Such Filthy F*cks fuses Smoke and Oakum's trademark quick-fire delivery with a taboo topic and a heartbreaking storyline, to examine one of the 21st centuries biggest social contagions.
Hi Oliver, great to talk to you again, how are you doing?
I’m currently sat in the Pleasance Courtyard with a hangover and a questionable sandwich regretting all my life choices. Flyering starts at 2, so I have a couple of hours to get my life back on track. You?
What does it mean to you to be bringing Such Filthy F*cks to the Fringe?
Ah, it’s great. We haven’t been to the Fringe for 2 years, which has really helped our work grow and change, but there’s something about the buzz of so many shows and so many people that you just don’t find anywhere else.
With this being your World Premiere does this add any extra pressure on you?
It would obviously be nice to come with something established and that everyone recognizes, but we’re a new writing company so it kind of goes with the territory. I’m not sure bringing new work adds pressure, if anything it just adds excitement to be staging something no one has ever seen before.
What was your first fringe experience like?
Christ, we had a massive set, a huge amount of props, food on stage and a house so small I ended up sleeping in the bath for a week. It was great, but I’d never do any of it again.
Can you tell me a little bit about Such Filthy F*cks, what can we expect?
Smoke & Oakum has been running for long enough now that we’ve developed a recognizable style of work. Our shows are fast, funny and centre around subjects most people don’t spend a huge amount of time thinking about. We’ve done it with boxing, rave culture, homelessness and now porn addiction. Such Filthy F*cks is the story of two people trying to hold down a relationship despite being physically disgusted by each other, and hopelessly addicted to porn. Heard of anything like that before?
What was the inspiration behind this new show?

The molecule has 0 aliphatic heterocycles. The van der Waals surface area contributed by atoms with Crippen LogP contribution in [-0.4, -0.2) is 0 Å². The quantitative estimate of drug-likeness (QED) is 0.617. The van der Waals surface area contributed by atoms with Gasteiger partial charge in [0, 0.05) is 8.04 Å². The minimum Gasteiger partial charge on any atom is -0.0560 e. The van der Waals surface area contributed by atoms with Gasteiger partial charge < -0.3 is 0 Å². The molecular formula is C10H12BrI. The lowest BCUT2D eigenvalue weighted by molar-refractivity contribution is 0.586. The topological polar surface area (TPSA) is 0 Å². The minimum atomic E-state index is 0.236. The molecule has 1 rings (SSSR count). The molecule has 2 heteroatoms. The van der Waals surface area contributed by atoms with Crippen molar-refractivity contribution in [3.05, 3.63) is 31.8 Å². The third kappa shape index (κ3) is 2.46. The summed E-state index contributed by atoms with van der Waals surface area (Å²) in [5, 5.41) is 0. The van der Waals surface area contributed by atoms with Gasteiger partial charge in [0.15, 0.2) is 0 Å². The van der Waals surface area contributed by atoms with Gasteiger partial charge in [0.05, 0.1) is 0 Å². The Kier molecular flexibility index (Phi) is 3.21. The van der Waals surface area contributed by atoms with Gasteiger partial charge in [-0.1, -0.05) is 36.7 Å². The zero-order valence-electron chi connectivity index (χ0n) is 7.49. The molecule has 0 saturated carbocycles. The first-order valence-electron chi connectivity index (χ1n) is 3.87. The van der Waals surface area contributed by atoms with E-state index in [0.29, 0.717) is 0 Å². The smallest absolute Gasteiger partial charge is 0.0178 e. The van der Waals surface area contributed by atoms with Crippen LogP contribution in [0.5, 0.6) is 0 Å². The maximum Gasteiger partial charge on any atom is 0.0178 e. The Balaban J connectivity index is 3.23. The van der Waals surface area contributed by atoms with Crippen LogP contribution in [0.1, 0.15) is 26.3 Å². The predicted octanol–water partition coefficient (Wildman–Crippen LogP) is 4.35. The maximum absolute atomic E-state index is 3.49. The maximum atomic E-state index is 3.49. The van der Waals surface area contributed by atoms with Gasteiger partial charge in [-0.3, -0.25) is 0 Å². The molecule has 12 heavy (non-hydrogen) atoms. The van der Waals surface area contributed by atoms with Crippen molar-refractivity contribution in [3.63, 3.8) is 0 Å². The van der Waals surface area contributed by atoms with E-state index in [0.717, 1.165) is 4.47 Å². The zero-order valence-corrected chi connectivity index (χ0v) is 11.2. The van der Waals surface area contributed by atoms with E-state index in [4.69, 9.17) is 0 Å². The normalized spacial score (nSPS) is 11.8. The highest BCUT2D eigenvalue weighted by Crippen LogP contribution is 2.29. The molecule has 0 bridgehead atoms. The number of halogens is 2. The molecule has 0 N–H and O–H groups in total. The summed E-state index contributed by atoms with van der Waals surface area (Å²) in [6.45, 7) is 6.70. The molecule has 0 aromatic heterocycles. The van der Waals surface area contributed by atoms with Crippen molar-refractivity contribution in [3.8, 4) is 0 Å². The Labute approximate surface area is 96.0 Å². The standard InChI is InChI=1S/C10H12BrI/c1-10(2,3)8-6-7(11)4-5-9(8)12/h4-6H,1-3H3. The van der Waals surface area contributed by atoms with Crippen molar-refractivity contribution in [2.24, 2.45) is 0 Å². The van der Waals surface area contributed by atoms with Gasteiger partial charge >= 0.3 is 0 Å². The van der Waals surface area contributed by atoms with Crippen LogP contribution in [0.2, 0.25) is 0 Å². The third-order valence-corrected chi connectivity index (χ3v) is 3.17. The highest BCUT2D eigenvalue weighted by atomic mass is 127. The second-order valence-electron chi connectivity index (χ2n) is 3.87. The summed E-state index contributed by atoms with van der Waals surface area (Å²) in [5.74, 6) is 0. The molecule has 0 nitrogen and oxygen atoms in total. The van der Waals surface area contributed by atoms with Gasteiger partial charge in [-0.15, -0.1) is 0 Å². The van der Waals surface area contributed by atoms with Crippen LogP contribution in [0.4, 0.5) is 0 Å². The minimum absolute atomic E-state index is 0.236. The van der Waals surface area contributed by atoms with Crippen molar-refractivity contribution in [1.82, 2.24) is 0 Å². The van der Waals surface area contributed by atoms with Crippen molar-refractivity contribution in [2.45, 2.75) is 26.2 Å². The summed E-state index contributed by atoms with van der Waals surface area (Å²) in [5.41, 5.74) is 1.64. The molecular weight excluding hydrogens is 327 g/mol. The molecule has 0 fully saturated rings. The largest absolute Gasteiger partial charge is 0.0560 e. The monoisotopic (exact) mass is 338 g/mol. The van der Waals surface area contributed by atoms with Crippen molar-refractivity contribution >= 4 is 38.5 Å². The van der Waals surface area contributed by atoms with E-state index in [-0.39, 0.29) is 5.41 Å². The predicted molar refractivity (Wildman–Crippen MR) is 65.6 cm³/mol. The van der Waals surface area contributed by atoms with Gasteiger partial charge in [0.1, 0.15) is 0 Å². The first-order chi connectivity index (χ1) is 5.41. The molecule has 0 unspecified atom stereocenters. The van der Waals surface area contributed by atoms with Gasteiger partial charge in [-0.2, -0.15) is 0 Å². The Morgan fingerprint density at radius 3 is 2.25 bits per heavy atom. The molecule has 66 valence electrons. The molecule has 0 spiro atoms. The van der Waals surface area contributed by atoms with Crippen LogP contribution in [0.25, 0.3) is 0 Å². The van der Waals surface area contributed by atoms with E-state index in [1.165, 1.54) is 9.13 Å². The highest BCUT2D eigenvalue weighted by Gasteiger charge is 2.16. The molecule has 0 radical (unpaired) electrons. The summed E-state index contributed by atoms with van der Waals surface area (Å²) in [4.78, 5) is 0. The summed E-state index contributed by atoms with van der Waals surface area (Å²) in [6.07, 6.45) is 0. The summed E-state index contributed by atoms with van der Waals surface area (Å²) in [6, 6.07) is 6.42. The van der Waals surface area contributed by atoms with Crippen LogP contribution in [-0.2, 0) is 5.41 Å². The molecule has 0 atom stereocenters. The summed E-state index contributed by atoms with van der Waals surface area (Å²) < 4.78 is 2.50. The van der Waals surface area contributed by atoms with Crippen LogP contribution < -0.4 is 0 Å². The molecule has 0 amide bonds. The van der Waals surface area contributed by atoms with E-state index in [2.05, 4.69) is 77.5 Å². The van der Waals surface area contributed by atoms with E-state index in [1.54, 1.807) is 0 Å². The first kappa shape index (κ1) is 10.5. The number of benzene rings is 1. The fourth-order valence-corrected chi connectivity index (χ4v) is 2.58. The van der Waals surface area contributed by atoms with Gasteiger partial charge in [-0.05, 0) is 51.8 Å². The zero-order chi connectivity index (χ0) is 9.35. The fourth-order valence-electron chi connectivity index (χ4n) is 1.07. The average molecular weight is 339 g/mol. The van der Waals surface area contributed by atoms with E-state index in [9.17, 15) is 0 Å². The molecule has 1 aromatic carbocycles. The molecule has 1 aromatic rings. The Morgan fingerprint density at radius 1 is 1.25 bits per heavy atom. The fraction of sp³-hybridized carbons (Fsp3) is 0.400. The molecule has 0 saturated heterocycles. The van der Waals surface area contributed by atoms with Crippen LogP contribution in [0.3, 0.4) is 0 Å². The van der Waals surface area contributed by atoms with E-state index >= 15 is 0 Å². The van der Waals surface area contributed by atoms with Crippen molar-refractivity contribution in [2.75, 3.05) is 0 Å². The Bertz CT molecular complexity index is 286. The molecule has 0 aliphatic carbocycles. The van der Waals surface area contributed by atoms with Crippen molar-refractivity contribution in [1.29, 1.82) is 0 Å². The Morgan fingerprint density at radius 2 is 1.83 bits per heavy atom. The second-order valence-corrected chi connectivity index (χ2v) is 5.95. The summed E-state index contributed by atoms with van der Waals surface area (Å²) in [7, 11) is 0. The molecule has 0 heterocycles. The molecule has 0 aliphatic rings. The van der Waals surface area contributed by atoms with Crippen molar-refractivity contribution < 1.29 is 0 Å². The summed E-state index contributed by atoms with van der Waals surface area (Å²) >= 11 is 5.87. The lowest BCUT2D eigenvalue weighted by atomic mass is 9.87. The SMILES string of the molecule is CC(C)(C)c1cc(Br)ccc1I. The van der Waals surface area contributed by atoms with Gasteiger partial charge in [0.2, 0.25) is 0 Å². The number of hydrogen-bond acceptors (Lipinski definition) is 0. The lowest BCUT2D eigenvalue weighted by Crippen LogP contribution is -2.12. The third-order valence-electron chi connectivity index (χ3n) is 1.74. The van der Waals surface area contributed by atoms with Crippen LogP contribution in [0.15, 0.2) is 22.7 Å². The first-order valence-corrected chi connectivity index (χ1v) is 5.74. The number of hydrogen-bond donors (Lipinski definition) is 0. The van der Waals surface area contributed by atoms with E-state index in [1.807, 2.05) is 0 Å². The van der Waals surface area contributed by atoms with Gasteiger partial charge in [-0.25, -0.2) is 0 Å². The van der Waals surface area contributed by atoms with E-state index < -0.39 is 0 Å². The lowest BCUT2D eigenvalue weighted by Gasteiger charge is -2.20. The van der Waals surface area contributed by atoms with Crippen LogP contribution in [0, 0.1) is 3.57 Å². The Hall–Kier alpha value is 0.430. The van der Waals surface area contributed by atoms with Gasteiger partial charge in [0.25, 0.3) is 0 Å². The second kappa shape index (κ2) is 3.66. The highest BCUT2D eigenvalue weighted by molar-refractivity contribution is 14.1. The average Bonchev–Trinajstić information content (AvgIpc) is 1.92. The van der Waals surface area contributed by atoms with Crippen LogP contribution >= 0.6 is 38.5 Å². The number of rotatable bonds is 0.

I genuinely had the idea while driving back from my Nan’s care home. No lie. Clearly, something in the décor just screamed “porn addiction”.
"I always enjoyed showing off and acting up, but the idea of a career in theatre didn’t come until much later."
When a show is running are you able to let it live or do you continue to make tweaks?
I was rewriting up until the final rehearsal, which probably wasn’t very fun for the actors. Now it’s just about handing it over to them and resisting the urge to tinker. No one likes a writer who can’t let it go.
What have been some of the challenges you’ve faced bringing this show to the fringe?
The hardest part has been taking a subject as uncomfortable as porn and presenting it in a way that isn’t going to alienate people. You don’t want to make a play that’s so blunt it’s excruciating, but at the same time, we’ve got to be truthful to the people who gave us their stories and the realities of their lives. The fact that we’re getting laughs while discussing the ethics of gang-bangs is hopefully proof we’ve done that right.
How did Smoke & Oakum come about?
A truly brilliant writer called Ed Harris gave me his script ‘The Cow Play’ to produce back in 2013, which we took the show to Brighton Fringe, Theatre503 and then Edinburgh. By the end of it I was broke and knackered, but incredibly keen to try it again. Ed made writing look so easy that I decided to give it a go for our next project, despite never having written anything in my life. Now it’s my full-time job, funny how things turn out.
Have you always had a passion for theatre?
I always enjoyed showing off and acting up, but the idea of a career in theatre didn’t come until much later. I took political science at university and was all ready to go into consultancy when I started making amateur shows with DugOut Theatre. It was so much fun that I decided to try my luck as an actor, and through that, I found writing and producing. Just imagine, if I’d stuck with politics I might’ve ended up being partly responsible for sorting out Brexit, that makes Fringe look like a walk in the park.
Has your style and approach to your work changed much since your debut?
Hugely. When I started I was trying to make work that was loud and suited to a festival, it was all about trying to be as noisy as possible. The trouble is that, as my ideas grew, I found that style had its limits and made a lot of light, but not that much heat. Now I’m more focused on making pretentious, inaccessible work that makes me feel superior.
That last bit was a joke.
What has been the best piece of advice you got when you started out?
‘Never wait for anyone’.
Do you have any advice or tips for any emerging theatre maker?
John Hegarty said something I always found really useful which was when looking at creative work, remember to “respect, not revere”. I try to pass that on. Find what you respect in work and use it, don’t just fall in love and copy it.
What 3 words best describe this show?
Romance meets porn.
And finally, what do you want your audiences to take away from Such Filthy F*cks?
We’ve been shocked by how many people want to tell us about their porn habits after seeing the show, so hopefully, it’ll encourage people to be a bit less closed off on the subject and talk to their mates about it (rather than us). Other than that I want them to take away a flyer, give it to another person and tell them to come and see the show.